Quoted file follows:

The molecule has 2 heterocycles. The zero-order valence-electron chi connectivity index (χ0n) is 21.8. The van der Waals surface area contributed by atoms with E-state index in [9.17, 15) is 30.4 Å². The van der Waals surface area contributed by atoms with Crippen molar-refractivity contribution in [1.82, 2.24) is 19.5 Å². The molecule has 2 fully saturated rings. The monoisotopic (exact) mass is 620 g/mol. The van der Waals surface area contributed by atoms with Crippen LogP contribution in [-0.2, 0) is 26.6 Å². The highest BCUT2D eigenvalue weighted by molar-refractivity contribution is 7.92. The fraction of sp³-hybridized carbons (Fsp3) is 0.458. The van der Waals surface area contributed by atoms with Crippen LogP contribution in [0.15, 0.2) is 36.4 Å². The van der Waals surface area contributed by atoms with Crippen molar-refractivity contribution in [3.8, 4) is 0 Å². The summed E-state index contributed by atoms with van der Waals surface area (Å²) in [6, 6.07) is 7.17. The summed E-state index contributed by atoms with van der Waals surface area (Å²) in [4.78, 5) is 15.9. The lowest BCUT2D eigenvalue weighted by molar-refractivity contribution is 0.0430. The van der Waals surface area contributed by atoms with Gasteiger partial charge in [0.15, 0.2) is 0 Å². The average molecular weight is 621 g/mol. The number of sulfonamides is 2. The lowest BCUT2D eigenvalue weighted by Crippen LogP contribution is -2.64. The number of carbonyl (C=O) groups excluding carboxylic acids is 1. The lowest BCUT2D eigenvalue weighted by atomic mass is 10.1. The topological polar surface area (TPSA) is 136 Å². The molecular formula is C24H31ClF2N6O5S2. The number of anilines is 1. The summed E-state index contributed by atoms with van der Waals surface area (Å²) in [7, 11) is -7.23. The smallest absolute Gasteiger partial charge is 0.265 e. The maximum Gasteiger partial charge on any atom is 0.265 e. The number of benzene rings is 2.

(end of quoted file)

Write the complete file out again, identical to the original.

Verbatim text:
The molecule has 2 heterocycles. The zero-order valence-electron chi connectivity index (χ0n) is 21.8. The van der Waals surface area contributed by atoms with E-state index in [9.17, 15) is 30.4 Å². The van der Waals surface area contributed by atoms with Crippen molar-refractivity contribution in [1.82, 2.24) is 19.5 Å². The molecule has 2 fully saturated rings. The monoisotopic (exact) mass is 620 g/mol. The van der Waals surface area contributed by atoms with Crippen LogP contribution in [-0.2, 0) is 26.6 Å². The highest BCUT2D eigenvalue weighted by molar-refractivity contribution is 7.92. The fraction of sp³-hybridized carbons (Fsp3) is 0.458. The van der Waals surface area contributed by atoms with Crippen LogP contribution in [0.15, 0.2) is 36.4 Å². The van der Waals surface area contributed by atoms with Crippen molar-refractivity contribution in [3.8, 4) is 0 Å². The summed E-state index contributed by atoms with van der Waals surface area (Å²) in [6, 6.07) is 7.17. The summed E-state index contributed by atoms with van der Waals surface area (Å²) in [4.78, 5) is 15.9. The lowest BCUT2D eigenvalue weighted by molar-refractivity contribution is 0.0430. The van der Waals surface area contributed by atoms with Gasteiger partial charge in [0.15, 0.2) is 0 Å². The average molecular weight is 621 g/mol. The number of sulfonamides is 2. The lowest BCUT2D eigenvalue weighted by Crippen LogP contribution is -2.64. The number of carbonyl (C=O) groups excluding carboxylic acids is 1. The lowest BCUT2D eigenvalue weighted by atomic mass is 10.1. The topological polar surface area (TPSA) is 136 Å². The molecular formula is C24H31ClF2N6O5S2. The number of anilines is 1. The summed E-state index contributed by atoms with van der Waals surface area (Å²) in [7, 11) is -7.23. The smallest absolute Gasteiger partial charge is 0.265 e. The maximum Gasteiger partial charge on any atom is 0.265 e. The number of benzene rings is 2.